On March 4, as students and educators throughout the state stage marches and rallies to call attention to the state of California’s education funding, Oakland North will present special all-day coverage spanning three cities: Oakland, Berkeley and Sacramento. Our reporters will cover events within the Oakland Unified School District and a march to Frank Ogawa Plaza in downtown Oakland; others will cover protests planned for the UC Berkeley campus; and still others will report back to us from the state capitol.
We will record the day’s events on video, in print, and via photo; we’ll also use Oakland North’s Twitter and Facebook feeds to relay breaking news. We’ve created several online features including a timeline of events related to the March 4 protests, a map of rally locations, and a series of personal essays.
How can Oakland North report this story fairly?
Oakland North is a project of the UC Berkeley Graduate School of Journalism, and is financially supported both by the school and by a grant from the Ford Foundation. The students and instructors affiliated with the site all have financial ties to the University of California — most students pay tuition; some receive financial aid, scholarships, grants, or work-study paychecks. The instructors are UC Berkeley employees or contractors. Nearly all members of the Oakland North team are in some way affected by the UC system’s student fee increases or the state employee furloughs.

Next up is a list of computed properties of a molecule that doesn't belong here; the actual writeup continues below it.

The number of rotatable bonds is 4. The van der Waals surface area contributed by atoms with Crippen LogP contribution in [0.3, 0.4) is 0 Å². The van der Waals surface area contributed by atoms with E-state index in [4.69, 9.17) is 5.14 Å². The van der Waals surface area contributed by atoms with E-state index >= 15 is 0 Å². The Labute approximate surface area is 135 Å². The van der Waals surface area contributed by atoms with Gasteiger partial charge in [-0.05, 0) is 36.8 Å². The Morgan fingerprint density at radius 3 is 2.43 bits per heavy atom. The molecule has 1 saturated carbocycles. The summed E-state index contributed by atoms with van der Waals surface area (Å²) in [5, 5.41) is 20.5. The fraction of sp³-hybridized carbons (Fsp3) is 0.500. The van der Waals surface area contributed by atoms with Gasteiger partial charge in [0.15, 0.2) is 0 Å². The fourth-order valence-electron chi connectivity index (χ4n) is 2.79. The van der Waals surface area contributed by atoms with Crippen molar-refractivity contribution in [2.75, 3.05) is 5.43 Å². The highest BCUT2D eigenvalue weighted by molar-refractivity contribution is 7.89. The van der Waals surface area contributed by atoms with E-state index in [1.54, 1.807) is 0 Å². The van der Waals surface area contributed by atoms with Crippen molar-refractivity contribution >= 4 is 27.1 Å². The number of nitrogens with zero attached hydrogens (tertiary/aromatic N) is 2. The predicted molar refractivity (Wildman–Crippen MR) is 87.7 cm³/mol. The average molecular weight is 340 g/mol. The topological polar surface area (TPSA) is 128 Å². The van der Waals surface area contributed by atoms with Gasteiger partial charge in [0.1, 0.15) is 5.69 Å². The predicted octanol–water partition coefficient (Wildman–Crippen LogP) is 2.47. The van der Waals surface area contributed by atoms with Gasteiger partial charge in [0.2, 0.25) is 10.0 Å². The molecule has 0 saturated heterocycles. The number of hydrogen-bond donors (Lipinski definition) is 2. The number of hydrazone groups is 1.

Many University of California students and employees will observe a strike on March 4 by taking the day off of work or school. The Oakland North reporting class had several thoughtful discussions about how best to address this unusual situation — by covering March 4 events, even from off-campus, we will essentially be going to work and school. Yet many on our staff felt that the experience of covering breaking news of statewide importance would be a valuable learning opportunity, as well as a chance to provide a public service to readers interested in learning more about the state’s budget crisis and its effect on California’s education system. Some of our staff, however, did not wish to participate and will not be reporting on March 4. A few students, both from the Oakland North staff and from the larger UC Berkeley community, wished to share their personal perspectives on the UC budget cuts and the protests that occurred on campus last fall. You can find their essays here:
Puck Lo: Neo-liberalism — how one wonky economic term just won’t leave me alone
Ayako Mie: Change is in our hands
Tess Townsend: The rising price of education
Josh Wolf: Covering demonstrations from the inside
As a news organization, our aim is to make our relationship to the university — and our overlapping roles as reporters, students and public citizens — as transparent as possible, while providing accurate and comprehensive coverage.
Why three-city coverage, when this is an Oakland news site?
As a group, we decided that expanding our coverage beyond Oakland North’s normal geographic boundaries would improve our ability to cover a complex issue of statewide significance. We hope that our coverage will provide information and a public service to not only the North Oakland community, but to readers throughout the Bay Area and the state.
How can we get in touch?
We welcome your feedback in the comments section below, and in similar sections at the end of each of our stories. You can reach us by email at email@example.com. We’ll also be watching for your comments on our Twitter feed at Twitter.com/northoaklandnow.